The simplest algae are single cells (e.g., the diatoms); the more complex forms consist of many cells grouped in a spherical colony (e.g., Volvox ), in a ribbonlike filament (e.g., Spirogyra ), or in a branching thallus form (e.g., Fucus ). The cells of the colonies are generally similar, but some are differentiated for reproduction and for other functions. Kelps, the largest algae, may attain a length of more than 200 ft (61 m). Euglena and similar genera are free-swimming one-celled forms that contain chlorophyll but that are also able, under certain conditions, to ingest food in an animallike manner. The green algae include most of the freshwater forms. The pond scum, a green slime found in stagnant water, is a green alga, as is the green film found on the bark of trees. The more complex brown algae and red algae are chiefly saltwater forms; the green color of the chlorophyll is masked by the presence of other pigments. Blue-green algae have been grouped with other prokaryotes in the kingdom Monera and renamed cyanobacteria.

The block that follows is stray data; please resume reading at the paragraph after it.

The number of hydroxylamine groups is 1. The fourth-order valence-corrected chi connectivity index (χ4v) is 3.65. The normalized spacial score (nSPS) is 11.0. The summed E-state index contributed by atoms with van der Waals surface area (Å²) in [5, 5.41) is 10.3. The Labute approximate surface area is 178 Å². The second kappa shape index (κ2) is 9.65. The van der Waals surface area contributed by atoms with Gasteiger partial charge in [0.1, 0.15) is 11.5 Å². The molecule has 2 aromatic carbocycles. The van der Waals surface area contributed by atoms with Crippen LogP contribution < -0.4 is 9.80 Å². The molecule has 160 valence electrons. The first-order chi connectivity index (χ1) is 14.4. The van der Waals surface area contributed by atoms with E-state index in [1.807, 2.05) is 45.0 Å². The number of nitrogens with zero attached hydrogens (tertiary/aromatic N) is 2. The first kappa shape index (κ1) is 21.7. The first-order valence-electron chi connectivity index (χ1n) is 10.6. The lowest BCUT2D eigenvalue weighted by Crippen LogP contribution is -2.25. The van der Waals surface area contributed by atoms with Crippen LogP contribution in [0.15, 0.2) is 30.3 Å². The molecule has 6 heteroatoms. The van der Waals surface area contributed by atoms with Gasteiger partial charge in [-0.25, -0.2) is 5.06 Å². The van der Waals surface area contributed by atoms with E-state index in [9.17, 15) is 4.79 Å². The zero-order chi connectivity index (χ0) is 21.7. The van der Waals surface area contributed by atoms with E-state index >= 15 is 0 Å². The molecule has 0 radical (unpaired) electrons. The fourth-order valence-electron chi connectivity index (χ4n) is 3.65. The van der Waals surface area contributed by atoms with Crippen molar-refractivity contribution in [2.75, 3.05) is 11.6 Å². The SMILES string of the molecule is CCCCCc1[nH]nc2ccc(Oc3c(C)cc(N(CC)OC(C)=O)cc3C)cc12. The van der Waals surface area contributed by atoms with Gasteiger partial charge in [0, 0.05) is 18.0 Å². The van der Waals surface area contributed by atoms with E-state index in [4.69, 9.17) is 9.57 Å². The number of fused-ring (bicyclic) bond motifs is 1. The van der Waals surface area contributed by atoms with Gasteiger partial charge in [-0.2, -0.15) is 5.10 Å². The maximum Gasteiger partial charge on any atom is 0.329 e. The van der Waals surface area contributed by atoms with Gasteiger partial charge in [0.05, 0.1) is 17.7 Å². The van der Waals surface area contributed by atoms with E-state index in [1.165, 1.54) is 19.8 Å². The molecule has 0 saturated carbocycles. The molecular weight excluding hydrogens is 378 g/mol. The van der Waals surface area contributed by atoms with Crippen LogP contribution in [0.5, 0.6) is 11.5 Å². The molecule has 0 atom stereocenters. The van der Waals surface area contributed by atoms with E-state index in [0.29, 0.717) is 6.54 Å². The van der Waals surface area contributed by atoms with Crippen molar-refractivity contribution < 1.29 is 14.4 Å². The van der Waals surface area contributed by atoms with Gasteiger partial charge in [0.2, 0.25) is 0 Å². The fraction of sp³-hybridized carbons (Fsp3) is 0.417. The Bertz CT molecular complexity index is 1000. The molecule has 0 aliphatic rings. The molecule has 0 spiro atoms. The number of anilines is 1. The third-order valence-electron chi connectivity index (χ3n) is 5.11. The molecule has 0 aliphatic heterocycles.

The Columbia Electronic Encyclopedia, 6th ed. Copyright © 2012, Columbia University Press. All rights reserved.